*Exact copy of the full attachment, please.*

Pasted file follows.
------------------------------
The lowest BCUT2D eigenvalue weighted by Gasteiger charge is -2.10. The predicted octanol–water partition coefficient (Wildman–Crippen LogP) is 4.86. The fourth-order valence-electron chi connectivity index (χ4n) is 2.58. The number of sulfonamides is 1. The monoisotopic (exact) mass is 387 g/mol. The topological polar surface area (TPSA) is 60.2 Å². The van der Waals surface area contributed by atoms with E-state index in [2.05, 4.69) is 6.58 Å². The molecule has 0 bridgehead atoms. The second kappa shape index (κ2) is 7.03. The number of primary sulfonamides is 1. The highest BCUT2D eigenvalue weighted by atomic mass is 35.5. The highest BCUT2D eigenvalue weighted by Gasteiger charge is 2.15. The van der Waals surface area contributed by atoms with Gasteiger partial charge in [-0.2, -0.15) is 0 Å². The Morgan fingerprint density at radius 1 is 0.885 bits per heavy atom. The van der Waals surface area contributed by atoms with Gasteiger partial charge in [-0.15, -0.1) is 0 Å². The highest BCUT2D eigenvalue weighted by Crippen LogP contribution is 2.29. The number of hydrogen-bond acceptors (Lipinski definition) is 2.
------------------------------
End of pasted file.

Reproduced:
The lowest BCUT2D eigenvalue weighted by Gasteiger charge is -2.10. The predicted octanol–water partition coefficient (Wildman–Crippen LogP) is 4.86. The fourth-order valence-electron chi connectivity index (χ4n) is 2.58. The number of sulfonamides is 1. The monoisotopic (exact) mass is 387 g/mol. The topological polar surface area (TPSA) is 60.2 Å². The van der Waals surface area contributed by atoms with E-state index in [2.05, 4.69) is 6.58 Å². The molecule has 0 bridgehead atoms. The second kappa shape index (κ2) is 7.03. The number of primary sulfonamides is 1. The highest BCUT2D eigenvalue weighted by atomic mass is 35.5. The highest BCUT2D eigenvalue weighted by Gasteiger charge is 2.15. The van der Waals surface area contributed by atoms with Gasteiger partial charge in [-0.2, -0.15) is 0 Å². The Morgan fingerprint density at radius 1 is 0.885 bits per heavy atom. The van der Waals surface area contributed by atoms with Gasteiger partial charge in [-0.15, -0.1) is 0 Å². The highest BCUT2D eigenvalue weighted by Crippen LogP contribution is 2.29. The number of hydrogen-bond acceptors (Lipinski definition) is 2.